• Applying the principle of least-privilege to ensure that employees do not have unnecessary accesses and privileges. Over privileged identities continue to be one of the biggest threat vectors in the cloud.
  • Implement frequent audit checks in the cloud against industry best practices like CIS benchmarks and NIST Cyber Security Frameworks.
  • Maintain audit logs to track user activity.
  • Encrypt all data.
  • Automate security policy compliance since employees may not always be aware of the policies and configurations and may not act in accordance with these policies.

Yet keeping on top of misconfigurations is no easy task. A correctly configured system can easily become misconfigured during a migration, for example, which is why many businesses are now looking at automation tools.

How CSPM can help

CSPM (Cloud Security Posture Management) addresses misconfiguration issues by analysing configurations and comparing these with other inputs to identify risks. These tools assess, detect, log, report, and automate issue remediation and are also capable of discovering all assets, detecting unused assets, enforcing a security baseline, and helping stay compliant with security standards and regulations. This means that CSPM solutions don’t just monitor for misconfiguration but also facilitate security enforcement and operations, compliance assurance, investigation, and incident response.

While the ideal time to remediate a misconfiguration issue is less than two hours, enterprises often take days to identify a security issue before it can be remediated. Some of the 1,000 IT professionals that recently took part in a McAfee survey admitted it often took the business longer than 24 hours to correct reported misconfigurations, while in some serious cases, fixes took over a month. A CSPM solution can help reduce this window by enabling the business to identify misconfigurations in real-time and remediate them instantly.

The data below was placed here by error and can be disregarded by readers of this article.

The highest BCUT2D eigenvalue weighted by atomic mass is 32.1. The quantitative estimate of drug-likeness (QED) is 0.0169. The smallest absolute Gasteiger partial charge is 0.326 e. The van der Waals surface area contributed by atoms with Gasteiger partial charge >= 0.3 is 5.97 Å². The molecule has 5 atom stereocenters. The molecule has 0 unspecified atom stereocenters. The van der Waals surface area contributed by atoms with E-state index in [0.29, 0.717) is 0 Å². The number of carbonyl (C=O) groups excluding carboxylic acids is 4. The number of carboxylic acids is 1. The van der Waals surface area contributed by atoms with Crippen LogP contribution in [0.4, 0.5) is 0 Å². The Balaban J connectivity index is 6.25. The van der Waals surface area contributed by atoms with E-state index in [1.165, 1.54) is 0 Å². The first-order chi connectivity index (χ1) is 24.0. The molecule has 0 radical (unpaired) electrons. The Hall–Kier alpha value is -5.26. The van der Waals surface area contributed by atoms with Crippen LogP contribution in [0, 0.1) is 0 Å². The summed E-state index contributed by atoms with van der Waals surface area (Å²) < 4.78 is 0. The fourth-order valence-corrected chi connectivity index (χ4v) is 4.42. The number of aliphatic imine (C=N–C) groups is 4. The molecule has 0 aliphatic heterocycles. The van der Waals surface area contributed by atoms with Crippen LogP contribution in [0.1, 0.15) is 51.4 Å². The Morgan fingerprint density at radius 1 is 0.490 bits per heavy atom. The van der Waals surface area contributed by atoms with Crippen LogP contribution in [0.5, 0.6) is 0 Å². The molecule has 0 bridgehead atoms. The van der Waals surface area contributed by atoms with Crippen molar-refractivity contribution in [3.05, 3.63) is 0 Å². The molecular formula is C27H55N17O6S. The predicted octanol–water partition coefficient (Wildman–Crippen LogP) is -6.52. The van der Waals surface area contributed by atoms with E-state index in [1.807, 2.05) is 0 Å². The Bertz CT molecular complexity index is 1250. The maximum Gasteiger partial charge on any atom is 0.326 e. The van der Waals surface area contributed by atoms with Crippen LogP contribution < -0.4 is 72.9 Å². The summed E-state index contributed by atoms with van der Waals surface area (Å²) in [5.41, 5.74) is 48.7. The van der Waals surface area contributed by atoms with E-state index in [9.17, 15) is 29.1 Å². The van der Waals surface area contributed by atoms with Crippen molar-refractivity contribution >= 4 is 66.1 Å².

C3M’s Cloud Control CSPM solution provides this level of automation across the entire cloud security and compliance management cycle, enabling the business to automate policy enforcement, security governance, impose compliance, and implement security across their cloud infrastructure.

In the policy compliance module, for instance, administrators can quickly see which cloud service configurations do not comply with pre-set policies, perform a deeper dive into the configurations, enabling them to see details such as how long the service has not been in compliance, and remediate issues automatically. While through audit trails, administrators can identify when the last configuration was made, by whom, as well as the severity levels of non-compliant configurations.

The challenge of shared responsibility is also automated, and security monitoring and remediation are made continuous and real-time. Moreover, because Cloud Control has identity and access management capabilities, it ensures that users have only the access they need to perform their tasks, enforcing the principle of least privilege.

If you’d like to find out more about CSPM, read our whitepaper Cloud in Crisis: Solving the multi-cloud security problem or download our Cloud Control datasheet here.